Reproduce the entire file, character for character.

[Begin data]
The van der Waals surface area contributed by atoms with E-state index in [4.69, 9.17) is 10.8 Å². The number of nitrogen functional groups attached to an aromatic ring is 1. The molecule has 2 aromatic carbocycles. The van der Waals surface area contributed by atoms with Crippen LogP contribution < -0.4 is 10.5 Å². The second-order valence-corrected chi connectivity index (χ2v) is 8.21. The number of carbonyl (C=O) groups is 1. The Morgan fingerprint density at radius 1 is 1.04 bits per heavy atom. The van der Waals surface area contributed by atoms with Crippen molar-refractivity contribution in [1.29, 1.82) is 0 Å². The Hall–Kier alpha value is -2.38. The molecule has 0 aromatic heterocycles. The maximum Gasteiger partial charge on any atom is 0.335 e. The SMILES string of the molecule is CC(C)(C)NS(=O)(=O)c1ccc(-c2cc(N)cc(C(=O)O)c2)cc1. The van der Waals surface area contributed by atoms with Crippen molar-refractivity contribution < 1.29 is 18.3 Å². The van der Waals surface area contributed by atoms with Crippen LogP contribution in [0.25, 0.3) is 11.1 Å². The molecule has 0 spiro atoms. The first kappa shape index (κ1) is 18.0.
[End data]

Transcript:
The van der Waals surface area contributed by atoms with E-state index in [4.69, 9.17) is 10.8 Å². The number of nitrogen functional groups attached to an aromatic ring is 1. The molecule has 2 aromatic carbocycles. The van der Waals surface area contributed by atoms with Crippen LogP contribution < -0.4 is 10.5 Å². The second-order valence-corrected chi connectivity index (χ2v) is 8.21. The number of carbonyl (C=O) groups is 1. The Morgan fingerprint density at radius 1 is 1.04 bits per heavy atom. The van der Waals surface area contributed by atoms with Crippen molar-refractivity contribution in [1.29, 1.82) is 0 Å². The Hall–Kier alpha value is -2.38. The molecule has 0 aromatic heterocycles. The maximum Gasteiger partial charge on any atom is 0.335 e. The SMILES string of the molecule is CC(C)(C)NS(=O)(=O)c1ccc(-c2cc(N)cc(C(=O)O)c2)cc1. The van der Waals surface area contributed by atoms with Crippen molar-refractivity contribution < 1.29 is 18.3 Å². The van der Waals surface area contributed by atoms with Crippen LogP contribution in [0.25, 0.3) is 11.1 Å². The molecule has 0 spiro atoms. The first kappa shape index (κ1) is 18.0.